Underachievers South Africa facing immense pressure, admits Tau

Percy Tau in action for SA against Denzil Haoseb of Namibia. File photo

Serial Africa Cup of Nations underachievers South Africa are under immense pressure to excel at the 2024 tournament in the Ivory Coast, says star forward Percy Tau.

The 1996 champions face fellow former title-holders Tunisia, and Mali and Namibia in Group E in Korhogo, the northernmost of five host cities.

It is widely considered the most intriguing of the six first-round mini-leagues with pundits uncertain which two teams will automatically qualify for the knockout stage.

The sole area of agreement is that Namibia, without a win from three previous tournament appearances, are likely to finish last and be eliminated.

While Tunisia and Mali have been consistent performers at the marquee African football event, South African fans refuse to accept that Bafana Bafana (The Boys) may be early casualties.

“It is extremely difficult for us to satisfy the public — we are under immense pressure,” Tau told reporters after a training session in the western Cape university town of Stellenbosch.

“We aim to be among the best teams in Africa, but it just has not happened for some time,” added the winger from Egyptian and African giants Al Ahly.

“Supporters were furious with us for not even reaching the last Cup of Nations in Cameroon two years ago.

“They are demanding that we bring the trophy back from the Ivory Coast. Obviously, that is the goal of the players too, but it is going to be extremely difficult.

“Getting past the first round will be tough enough, then teams face four knockout matches to win the competition.”

‘We must be realistic’

Captain and goalkeeper Ronwen Williams echoed the views of Tau, whose dribbling skills regularly unlock even the tightest club and national team defences across Africa.

“While needing to aim high, we must also be realistic. We have not been regular Cup of Nations qualifiers for a long time,” said Williams.

“The intensity of the tournament is going to be a real challenge. Every three or four days you are facing top-quality opponents.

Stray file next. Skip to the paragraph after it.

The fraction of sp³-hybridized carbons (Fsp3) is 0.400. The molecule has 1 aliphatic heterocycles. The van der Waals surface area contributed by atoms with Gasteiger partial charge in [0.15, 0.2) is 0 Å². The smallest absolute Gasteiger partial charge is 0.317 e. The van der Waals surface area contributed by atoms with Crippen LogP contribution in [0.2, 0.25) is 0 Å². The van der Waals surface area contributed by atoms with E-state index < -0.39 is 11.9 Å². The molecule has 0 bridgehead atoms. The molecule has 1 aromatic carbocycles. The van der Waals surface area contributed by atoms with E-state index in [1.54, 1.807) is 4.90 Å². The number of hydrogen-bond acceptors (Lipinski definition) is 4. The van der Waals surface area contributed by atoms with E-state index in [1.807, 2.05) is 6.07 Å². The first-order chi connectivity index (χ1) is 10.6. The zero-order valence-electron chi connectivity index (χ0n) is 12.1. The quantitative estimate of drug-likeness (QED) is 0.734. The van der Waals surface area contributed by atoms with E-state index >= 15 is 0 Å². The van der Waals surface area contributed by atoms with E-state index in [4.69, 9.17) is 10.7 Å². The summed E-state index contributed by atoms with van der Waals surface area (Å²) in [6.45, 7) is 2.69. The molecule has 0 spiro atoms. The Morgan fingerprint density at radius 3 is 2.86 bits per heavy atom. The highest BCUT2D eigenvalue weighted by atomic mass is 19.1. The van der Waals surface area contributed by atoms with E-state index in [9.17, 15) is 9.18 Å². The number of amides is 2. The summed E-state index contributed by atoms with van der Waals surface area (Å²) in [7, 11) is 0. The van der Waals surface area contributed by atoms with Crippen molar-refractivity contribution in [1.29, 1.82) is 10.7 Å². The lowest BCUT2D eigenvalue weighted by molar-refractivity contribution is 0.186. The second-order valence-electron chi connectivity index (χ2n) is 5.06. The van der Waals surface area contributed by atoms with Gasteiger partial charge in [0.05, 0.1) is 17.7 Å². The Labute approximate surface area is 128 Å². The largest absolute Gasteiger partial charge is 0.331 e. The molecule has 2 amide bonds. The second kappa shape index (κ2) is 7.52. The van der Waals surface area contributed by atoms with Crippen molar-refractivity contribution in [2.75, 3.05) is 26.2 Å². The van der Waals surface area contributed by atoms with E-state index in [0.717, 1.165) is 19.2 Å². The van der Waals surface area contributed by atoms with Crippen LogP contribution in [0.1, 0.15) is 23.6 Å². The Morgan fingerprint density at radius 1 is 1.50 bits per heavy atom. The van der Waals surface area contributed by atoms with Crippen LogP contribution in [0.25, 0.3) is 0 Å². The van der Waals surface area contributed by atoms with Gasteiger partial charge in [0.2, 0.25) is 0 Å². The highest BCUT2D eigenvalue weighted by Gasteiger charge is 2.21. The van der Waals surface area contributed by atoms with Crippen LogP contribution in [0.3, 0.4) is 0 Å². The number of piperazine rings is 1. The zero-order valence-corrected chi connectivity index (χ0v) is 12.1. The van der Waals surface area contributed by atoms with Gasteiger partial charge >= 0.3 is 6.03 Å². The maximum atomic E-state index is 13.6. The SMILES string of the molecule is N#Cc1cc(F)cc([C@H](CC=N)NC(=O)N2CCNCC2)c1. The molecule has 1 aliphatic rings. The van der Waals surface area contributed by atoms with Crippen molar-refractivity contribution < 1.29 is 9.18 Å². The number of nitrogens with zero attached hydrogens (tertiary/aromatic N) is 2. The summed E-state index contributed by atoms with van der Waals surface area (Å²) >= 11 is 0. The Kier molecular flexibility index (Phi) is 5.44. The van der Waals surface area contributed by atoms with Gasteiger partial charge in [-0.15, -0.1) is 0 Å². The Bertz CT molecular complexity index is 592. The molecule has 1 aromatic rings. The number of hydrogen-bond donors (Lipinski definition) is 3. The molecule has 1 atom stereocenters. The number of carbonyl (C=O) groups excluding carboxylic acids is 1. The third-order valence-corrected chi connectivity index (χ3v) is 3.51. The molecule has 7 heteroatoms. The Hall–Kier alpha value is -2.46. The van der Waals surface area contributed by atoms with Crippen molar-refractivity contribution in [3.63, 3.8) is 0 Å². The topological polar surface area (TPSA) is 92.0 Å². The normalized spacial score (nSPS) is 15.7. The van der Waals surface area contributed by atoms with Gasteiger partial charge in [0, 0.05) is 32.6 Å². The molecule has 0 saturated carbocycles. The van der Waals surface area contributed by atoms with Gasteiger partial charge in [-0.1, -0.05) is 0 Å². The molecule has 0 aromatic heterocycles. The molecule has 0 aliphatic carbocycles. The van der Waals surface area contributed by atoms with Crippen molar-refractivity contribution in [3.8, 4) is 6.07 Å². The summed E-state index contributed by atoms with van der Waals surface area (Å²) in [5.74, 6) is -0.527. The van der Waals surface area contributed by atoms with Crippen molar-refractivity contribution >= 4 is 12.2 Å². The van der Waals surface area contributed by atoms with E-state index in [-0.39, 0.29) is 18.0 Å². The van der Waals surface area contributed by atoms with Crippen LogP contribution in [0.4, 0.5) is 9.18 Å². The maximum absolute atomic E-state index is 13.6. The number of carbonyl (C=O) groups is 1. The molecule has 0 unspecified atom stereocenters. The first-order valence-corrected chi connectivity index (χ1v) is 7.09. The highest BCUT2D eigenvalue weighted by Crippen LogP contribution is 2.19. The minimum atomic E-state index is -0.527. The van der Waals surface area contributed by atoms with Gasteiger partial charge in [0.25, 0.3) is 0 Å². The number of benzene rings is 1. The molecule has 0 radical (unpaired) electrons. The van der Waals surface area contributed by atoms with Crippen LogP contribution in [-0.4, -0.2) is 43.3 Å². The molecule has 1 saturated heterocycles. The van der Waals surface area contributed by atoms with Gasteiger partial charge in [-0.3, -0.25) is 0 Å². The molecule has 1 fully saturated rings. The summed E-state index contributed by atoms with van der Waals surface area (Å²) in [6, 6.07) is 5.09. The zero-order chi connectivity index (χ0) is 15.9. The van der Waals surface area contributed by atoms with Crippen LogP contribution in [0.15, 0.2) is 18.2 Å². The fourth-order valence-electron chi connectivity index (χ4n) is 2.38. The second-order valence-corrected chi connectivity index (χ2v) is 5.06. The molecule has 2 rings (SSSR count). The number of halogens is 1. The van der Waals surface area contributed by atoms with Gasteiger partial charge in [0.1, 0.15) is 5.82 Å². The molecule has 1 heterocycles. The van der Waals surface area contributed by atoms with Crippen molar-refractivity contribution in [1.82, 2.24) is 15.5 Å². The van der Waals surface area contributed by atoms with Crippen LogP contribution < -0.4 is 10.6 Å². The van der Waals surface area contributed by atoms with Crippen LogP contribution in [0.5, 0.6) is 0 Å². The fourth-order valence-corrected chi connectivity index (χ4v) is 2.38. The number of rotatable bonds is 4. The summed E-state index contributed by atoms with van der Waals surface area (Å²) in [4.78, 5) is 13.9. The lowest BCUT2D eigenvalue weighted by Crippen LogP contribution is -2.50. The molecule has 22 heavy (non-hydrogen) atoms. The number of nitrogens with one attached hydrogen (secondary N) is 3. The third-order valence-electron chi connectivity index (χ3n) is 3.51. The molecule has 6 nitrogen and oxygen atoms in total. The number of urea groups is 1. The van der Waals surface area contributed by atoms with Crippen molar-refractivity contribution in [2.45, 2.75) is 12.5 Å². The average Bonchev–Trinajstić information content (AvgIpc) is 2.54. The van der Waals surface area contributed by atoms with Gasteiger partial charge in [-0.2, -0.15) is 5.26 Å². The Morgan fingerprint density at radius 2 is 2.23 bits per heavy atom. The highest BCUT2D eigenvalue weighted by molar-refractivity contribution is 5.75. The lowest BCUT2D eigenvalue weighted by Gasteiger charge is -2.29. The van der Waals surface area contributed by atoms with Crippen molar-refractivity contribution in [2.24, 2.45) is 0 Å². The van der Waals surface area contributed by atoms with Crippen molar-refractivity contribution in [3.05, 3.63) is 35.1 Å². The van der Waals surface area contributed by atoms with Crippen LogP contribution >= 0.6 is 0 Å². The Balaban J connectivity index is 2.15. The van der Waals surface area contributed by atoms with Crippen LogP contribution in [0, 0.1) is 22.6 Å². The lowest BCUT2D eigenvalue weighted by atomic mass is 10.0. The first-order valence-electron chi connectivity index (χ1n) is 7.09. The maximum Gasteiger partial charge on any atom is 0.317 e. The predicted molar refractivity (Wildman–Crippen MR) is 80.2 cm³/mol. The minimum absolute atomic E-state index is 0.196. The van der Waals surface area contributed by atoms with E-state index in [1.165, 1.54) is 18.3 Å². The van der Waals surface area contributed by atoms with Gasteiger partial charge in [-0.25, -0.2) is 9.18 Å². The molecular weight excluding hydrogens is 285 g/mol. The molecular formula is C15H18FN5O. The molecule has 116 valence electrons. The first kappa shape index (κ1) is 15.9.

“It can drain you mentally and physically. Experience is also crucial and, unfortunately, there are only three survivors from the squad that competed at the 2019 tournament.”

After becoming only the third country after Egypt and Ghana to be crowned African champions at the first attempt, South Africa have regressed dramatically.

Having finished first, second and third in their first three Cup of Nations appearances, South Africa did not even qualify for four of the past seven tournaments.

Many South Africans are pinning their hopes of a major turnaround on Belgian coach Hugo Broos, who defied the odds by guiding Cameroon to the 2017 title.

“It is a totally different tournament from Europe because of its intensity. All the teams are 500 percent motivated,” says the 71-year-old former Belgium World Cup defender.

Tunisia captain Youssef Msakni is set the make a record-equalling eighth Cup of Nations tournament appearance and his five qualifying goals smoothed the path to the finals.

Tottenham Hotspur midfielder Yves Bissouma is the standout performer for Mali, who can realistically expect to improve on last-16 exits from the last two editions.

Namibian hopes of ending a nine-match winless run from 1998 rest heavily on captain Peter Shalulile, a consistent scorer with South African champions Mamelodi Sundowns.

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